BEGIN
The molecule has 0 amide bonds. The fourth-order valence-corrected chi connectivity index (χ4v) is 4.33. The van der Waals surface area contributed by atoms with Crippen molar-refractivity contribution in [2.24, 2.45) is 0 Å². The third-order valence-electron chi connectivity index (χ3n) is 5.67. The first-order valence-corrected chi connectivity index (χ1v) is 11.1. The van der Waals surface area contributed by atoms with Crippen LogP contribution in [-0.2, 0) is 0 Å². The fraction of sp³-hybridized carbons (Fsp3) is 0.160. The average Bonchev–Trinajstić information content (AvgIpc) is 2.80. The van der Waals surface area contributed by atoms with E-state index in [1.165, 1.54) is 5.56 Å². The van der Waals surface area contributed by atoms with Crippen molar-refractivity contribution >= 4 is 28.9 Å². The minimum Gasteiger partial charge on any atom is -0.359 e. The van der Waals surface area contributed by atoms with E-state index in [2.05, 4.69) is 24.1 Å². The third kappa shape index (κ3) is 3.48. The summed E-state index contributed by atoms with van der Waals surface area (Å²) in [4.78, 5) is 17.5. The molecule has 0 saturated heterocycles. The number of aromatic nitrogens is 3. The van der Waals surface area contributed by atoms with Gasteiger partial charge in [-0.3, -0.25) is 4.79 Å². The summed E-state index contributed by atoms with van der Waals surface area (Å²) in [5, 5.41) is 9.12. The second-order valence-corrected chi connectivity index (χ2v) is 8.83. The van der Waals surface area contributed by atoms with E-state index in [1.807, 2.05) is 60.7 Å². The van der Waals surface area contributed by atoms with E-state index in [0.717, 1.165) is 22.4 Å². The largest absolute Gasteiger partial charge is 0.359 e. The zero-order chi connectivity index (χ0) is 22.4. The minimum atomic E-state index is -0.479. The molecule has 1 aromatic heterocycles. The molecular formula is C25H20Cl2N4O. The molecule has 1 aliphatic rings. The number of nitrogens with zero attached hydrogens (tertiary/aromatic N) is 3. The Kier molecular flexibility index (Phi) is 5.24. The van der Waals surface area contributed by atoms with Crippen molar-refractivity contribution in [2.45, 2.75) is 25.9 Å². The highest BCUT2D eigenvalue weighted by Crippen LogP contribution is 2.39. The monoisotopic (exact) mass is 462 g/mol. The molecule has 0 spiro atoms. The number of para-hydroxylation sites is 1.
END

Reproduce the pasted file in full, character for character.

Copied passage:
The molecule has 0 amide bonds. The fourth-order valence-corrected chi connectivity index (χ4v) is 4.33. The van der Waals surface area contributed by atoms with Crippen molar-refractivity contribution in [2.24, 2.45) is 0 Å². The third-order valence-electron chi connectivity index (χ3n) is 5.67. The first-order valence-corrected chi connectivity index (χ1v) is 11.1. The van der Waals surface area contributed by atoms with Crippen LogP contribution in [-0.2, 0) is 0 Å². The fraction of sp³-hybridized carbons (Fsp3) is 0.160. The average Bonchev–Trinajstić information content (AvgIpc) is 2.80. The van der Waals surface area contributed by atoms with E-state index in [1.165, 1.54) is 5.56 Å². The van der Waals surface area contributed by atoms with Crippen molar-refractivity contribution >= 4 is 28.9 Å². The minimum Gasteiger partial charge on any atom is -0.359 e. The van der Waals surface area contributed by atoms with E-state index in [2.05, 4.69) is 24.1 Å². The third kappa shape index (κ3) is 3.48. The summed E-state index contributed by atoms with van der Waals surface area (Å²) in [4.78, 5) is 17.5. The molecule has 0 saturated heterocycles. The number of aromatic nitrogens is 3. The van der Waals surface area contributed by atoms with Gasteiger partial charge in [-0.3, -0.25) is 4.79 Å². The summed E-state index contributed by atoms with van der Waals surface area (Å²) in [5, 5.41) is 9.12. The second-order valence-corrected chi connectivity index (χ2v) is 8.83. The van der Waals surface area contributed by atoms with E-state index in [1.807, 2.05) is 60.7 Å². The van der Waals surface area contributed by atoms with E-state index in [0.717, 1.165) is 22.4 Å². The largest absolute Gasteiger partial charge is 0.359 e. The zero-order chi connectivity index (χ0) is 22.4. The minimum atomic E-state index is -0.479. The molecule has 1 aromatic heterocycles. The molecular formula is C25H20Cl2N4O. The molecule has 1 aliphatic rings. The number of nitrogens with zero attached hydrogens (tertiary/aromatic N) is 3. The Kier molecular flexibility index (Phi) is 5.24. The van der Waals surface area contributed by atoms with Crippen molar-refractivity contribution in [2.45, 2.75) is 25.9 Å². The highest BCUT2D eigenvalue weighted by Crippen LogP contribution is 2.39. The monoisotopic (exact) mass is 462 g/mol. The molecule has 0 spiro atoms. The number of para-hydroxylation sites is 1.